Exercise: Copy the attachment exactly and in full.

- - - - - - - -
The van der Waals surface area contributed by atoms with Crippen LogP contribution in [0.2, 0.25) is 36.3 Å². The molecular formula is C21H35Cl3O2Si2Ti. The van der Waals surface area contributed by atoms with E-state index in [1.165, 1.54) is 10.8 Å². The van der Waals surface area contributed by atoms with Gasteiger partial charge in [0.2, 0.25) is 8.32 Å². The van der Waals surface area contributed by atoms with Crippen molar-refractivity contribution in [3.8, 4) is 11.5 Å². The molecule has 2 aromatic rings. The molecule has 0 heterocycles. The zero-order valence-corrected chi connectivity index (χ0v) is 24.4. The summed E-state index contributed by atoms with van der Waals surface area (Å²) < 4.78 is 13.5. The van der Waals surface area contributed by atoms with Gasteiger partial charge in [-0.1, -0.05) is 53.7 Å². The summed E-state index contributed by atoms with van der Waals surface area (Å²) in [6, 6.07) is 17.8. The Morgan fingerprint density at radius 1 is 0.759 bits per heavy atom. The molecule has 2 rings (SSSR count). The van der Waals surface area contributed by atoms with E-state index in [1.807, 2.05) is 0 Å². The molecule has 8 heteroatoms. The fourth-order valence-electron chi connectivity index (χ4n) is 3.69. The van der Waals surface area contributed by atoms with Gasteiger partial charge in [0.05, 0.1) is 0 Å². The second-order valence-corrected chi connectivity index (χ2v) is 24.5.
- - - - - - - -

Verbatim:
The van der Waals surface area contributed by atoms with Crippen LogP contribution in [0.2, 0.25) is 36.3 Å². The molecular formula is C21H35Cl3O2Si2Ti. The van der Waals surface area contributed by atoms with E-state index in [1.165, 1.54) is 10.8 Å². The van der Waals surface area contributed by atoms with Gasteiger partial charge in [0.2, 0.25) is 8.32 Å². The van der Waals surface area contributed by atoms with Crippen molar-refractivity contribution in [3.8, 4) is 11.5 Å². The molecule has 2 aromatic rings. The molecule has 0 heterocycles. The zero-order valence-corrected chi connectivity index (χ0v) is 24.4. The summed E-state index contributed by atoms with van der Waals surface area (Å²) < 4.78 is 13.5. The van der Waals surface area contributed by atoms with Gasteiger partial charge in [-0.1, -0.05) is 53.7 Å². The summed E-state index contributed by atoms with van der Waals surface area (Å²) in [6, 6.07) is 17.8. The Morgan fingerprint density at radius 1 is 0.759 bits per heavy atom. The molecule has 2 rings (SSSR count). The van der Waals surface area contributed by atoms with E-state index in [1.807, 2.05) is 0 Å². The molecule has 8 heteroatoms. The fourth-order valence-electron chi connectivity index (χ4n) is 3.69. The van der Waals surface area contributed by atoms with Gasteiger partial charge in [0.05, 0.1) is 0 Å². The second-order valence-corrected chi connectivity index (χ2v) is 24.5.